Format

Send to:

Choose Destination
See comment in PubMed Commons below
Handb Clin Neurol. 2011;100:579-99. doi: 10.1016/B978-0-444-52014-2.00042-2.

Typical and atypical neuroleptics.

Author information

  • 1Movement Disorders Unit, Institute of Neuroscience, Favaloro Foundation University Hospital, Buenos Aires, Argentina. gersha@gmail.com

Abstract

Neuroleptics having dopamine receptor-blocking properties are frequently responsible for the development of movement disorders. This has been known for many years as these adverse events were identified soon after the introduction of these drugs for the treatment of psychiatric disorders. Parkinsonism, acute dystonic reactions, akathisia, and tardive dyskinesias are the different clinical presentations of these disorders. Tardive dyskinesia is the most problematic among them as it may persist even after discontinuation of the offending drug, and become an irreversible phenomenon. The term "tardive dyskinesia" encompasses a variety of clinical phenomena including stereotypic behaviors, dystonia, myoclonus, and tics. Stereotypies and orobuccolingual dyskinesias are the most frequently observed tardive disorders, particularly in the elderly population exposed to neuroleptics, while dystonic phenomena are more prevalent in younger individuals. The development of these disorders is dependent on the potency of the drug, duration of exposure, and a number of predisposing factors, including age, gender, and presence of organic brain disease. The pathophysiology is rather complex and involves changes in the dopamine synapse both at the pre- and postsynaptic level, as well as plastic changes involving transcription factors and activation of different molecular cascades downstream of the dopamine receptor. The introduction of more novel pharmacological agents, like the so-called atypical neuroleptics, has significantly reduced the incidence of these disorders; however, the prescribing physician has to be aware that a lower risk is not synonymous with absence of risk.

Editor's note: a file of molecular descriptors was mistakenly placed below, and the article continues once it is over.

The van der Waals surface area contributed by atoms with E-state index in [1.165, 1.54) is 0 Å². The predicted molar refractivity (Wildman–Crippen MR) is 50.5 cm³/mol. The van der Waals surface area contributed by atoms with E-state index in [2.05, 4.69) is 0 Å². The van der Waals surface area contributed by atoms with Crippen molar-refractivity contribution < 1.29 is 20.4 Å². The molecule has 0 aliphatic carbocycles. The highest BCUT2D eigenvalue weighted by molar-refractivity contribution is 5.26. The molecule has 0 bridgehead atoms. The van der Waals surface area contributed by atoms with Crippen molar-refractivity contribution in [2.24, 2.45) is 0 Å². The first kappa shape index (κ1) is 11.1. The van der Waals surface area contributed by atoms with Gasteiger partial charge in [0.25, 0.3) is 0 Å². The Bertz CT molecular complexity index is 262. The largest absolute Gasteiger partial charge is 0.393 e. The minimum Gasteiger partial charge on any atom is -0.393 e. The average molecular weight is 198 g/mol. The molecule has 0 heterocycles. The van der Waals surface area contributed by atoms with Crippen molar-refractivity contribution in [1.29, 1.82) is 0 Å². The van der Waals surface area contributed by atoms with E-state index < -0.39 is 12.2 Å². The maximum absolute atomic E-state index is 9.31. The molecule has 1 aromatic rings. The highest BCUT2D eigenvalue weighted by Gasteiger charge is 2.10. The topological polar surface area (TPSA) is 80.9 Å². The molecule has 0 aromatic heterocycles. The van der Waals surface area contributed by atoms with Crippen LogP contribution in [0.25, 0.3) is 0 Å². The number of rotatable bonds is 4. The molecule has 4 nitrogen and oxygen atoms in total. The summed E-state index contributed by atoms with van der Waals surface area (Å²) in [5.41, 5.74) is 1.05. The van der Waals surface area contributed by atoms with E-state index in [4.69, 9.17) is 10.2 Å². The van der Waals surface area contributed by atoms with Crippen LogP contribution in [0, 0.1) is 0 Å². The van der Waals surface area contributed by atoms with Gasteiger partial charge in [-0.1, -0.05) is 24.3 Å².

Copyright © 2011 Elsevier B.V. All rights reserved.

PMID:
21496609
[PubMed - indexed for MEDLINE]
PubMed Commons home

PubMed Commons

0 comments
How to join PubMed Commons

    Supplemental Content

    Full text links

    Icon for Elsevier Science
    Loading ...
    Write to the Help Desk